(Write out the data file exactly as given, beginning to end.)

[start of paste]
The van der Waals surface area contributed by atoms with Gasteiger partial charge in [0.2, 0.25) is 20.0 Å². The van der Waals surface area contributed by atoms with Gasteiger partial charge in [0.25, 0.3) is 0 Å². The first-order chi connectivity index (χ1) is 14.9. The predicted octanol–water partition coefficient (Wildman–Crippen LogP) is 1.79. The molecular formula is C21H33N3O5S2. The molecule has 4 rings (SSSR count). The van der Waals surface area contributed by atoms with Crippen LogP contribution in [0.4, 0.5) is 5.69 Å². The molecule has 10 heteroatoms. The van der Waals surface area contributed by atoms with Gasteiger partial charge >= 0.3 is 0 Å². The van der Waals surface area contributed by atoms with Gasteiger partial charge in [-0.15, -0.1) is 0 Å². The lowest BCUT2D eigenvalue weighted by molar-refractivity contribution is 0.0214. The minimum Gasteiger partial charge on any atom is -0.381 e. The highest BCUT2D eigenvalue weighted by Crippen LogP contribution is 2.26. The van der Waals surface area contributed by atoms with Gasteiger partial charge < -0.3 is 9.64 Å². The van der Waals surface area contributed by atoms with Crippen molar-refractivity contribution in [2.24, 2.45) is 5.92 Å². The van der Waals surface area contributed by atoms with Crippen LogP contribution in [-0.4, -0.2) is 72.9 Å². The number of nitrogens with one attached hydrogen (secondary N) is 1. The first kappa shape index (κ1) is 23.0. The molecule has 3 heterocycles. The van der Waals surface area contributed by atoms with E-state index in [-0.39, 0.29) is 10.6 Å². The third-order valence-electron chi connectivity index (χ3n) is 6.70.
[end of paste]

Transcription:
The van der Waals surface area contributed by atoms with Gasteiger partial charge in [0.2, 0.25) is 20.0 Å². The van der Waals surface area contributed by atoms with Gasteiger partial charge in [0.25, 0.3) is 0 Å². The first-order chi connectivity index (χ1) is 14.9. The predicted octanol–water partition coefficient (Wildman–Crippen LogP) is 1.79. The molecular formula is C21H33N3O5S2. The molecule has 4 rings (SSSR count). The van der Waals surface area contributed by atoms with Crippen LogP contribution in [0.4, 0.5) is 5.69 Å². The molecule has 10 heteroatoms. The van der Waals surface area contributed by atoms with Gasteiger partial charge >= 0.3 is 0 Å². The van der Waals surface area contributed by atoms with Gasteiger partial charge in [-0.15, -0.1) is 0 Å². The lowest BCUT2D eigenvalue weighted by molar-refractivity contribution is 0.0214. The minimum Gasteiger partial charge on any atom is -0.381 e. The highest BCUT2D eigenvalue weighted by Crippen LogP contribution is 2.26. The van der Waals surface area contributed by atoms with Gasteiger partial charge < -0.3 is 9.64 Å². The van der Waals surface area contributed by atoms with Crippen molar-refractivity contribution in [2.24, 2.45) is 5.92 Å². The van der Waals surface area contributed by atoms with Crippen LogP contribution in [-0.4, -0.2) is 72.9 Å². The number of nitrogens with one attached hydrogen (secondary N) is 1. The first kappa shape index (κ1) is 23.0. The molecule has 3 heterocycles. The van der Waals surface area contributed by atoms with E-state index in [-0.39, 0.29) is 10.6 Å². The third-order valence-electron chi connectivity index (χ3n) is 6.70.